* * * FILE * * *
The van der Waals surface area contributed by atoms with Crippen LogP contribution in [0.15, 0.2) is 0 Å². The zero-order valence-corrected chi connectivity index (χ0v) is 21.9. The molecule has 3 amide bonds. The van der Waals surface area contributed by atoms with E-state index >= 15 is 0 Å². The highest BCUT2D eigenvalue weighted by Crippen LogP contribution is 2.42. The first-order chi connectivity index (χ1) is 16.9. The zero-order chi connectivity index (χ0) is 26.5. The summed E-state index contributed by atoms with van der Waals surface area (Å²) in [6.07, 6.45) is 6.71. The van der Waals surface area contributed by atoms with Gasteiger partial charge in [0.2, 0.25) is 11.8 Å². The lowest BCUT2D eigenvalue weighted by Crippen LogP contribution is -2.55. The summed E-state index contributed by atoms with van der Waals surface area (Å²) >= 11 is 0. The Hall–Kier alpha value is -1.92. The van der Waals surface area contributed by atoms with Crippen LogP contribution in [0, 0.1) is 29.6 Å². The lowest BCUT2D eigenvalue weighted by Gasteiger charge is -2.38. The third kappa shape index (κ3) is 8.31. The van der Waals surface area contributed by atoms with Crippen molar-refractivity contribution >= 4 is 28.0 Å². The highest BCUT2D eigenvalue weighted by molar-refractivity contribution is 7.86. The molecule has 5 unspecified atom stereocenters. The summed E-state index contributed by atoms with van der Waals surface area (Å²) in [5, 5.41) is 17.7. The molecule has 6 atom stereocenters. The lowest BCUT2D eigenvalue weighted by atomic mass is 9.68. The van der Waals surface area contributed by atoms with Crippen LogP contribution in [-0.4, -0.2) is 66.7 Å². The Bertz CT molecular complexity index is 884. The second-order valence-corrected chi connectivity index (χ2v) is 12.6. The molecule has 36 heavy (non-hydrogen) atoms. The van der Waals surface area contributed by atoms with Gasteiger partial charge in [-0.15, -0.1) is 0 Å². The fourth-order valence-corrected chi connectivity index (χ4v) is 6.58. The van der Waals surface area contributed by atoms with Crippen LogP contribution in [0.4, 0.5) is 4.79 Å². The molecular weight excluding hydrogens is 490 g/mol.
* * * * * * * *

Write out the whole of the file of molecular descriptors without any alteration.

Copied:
The van der Waals surface area contributed by atoms with Crippen LogP contribution in [0.15, 0.2) is 0 Å². The zero-order valence-corrected chi connectivity index (χ0v) is 21.9. The molecule has 3 amide bonds. The van der Waals surface area contributed by atoms with E-state index >= 15 is 0 Å². The highest BCUT2D eigenvalue weighted by Crippen LogP contribution is 2.42. The first-order chi connectivity index (χ1) is 16.9. The zero-order chi connectivity index (χ0) is 26.5. The summed E-state index contributed by atoms with van der Waals surface area (Å²) in [6.07, 6.45) is 6.71. The van der Waals surface area contributed by atoms with Gasteiger partial charge in [0.2, 0.25) is 11.8 Å². The lowest BCUT2D eigenvalue weighted by Crippen LogP contribution is -2.55. The summed E-state index contributed by atoms with van der Waals surface area (Å²) >= 11 is 0. The Hall–Kier alpha value is -1.92. The van der Waals surface area contributed by atoms with Crippen LogP contribution in [0, 0.1) is 29.6 Å². The lowest BCUT2D eigenvalue weighted by Gasteiger charge is -2.38. The third kappa shape index (κ3) is 8.31. The van der Waals surface area contributed by atoms with Crippen molar-refractivity contribution >= 4 is 28.0 Å². The highest BCUT2D eigenvalue weighted by molar-refractivity contribution is 7.86. The molecule has 5 unspecified atom stereocenters. The summed E-state index contributed by atoms with van der Waals surface area (Å²) in [5, 5.41) is 17.7. The molecule has 6 atom stereocenters. The lowest BCUT2D eigenvalue weighted by atomic mass is 9.68. The van der Waals surface area contributed by atoms with Crippen LogP contribution in [-0.4, -0.2) is 66.7 Å². The Bertz CT molecular complexity index is 884. The second-order valence-corrected chi connectivity index (χ2v) is 12.6. The molecule has 36 heavy (non-hydrogen) atoms. The van der Waals surface area contributed by atoms with Gasteiger partial charge in [-0.15, -0.1) is 0 Å². The fourth-order valence-corrected chi connectivity index (χ4v) is 6.58. The van der Waals surface area contributed by atoms with Crippen LogP contribution in [0.4, 0.5) is 4.79 Å². The molecular weight excluding hydrogens is 490 g/mol.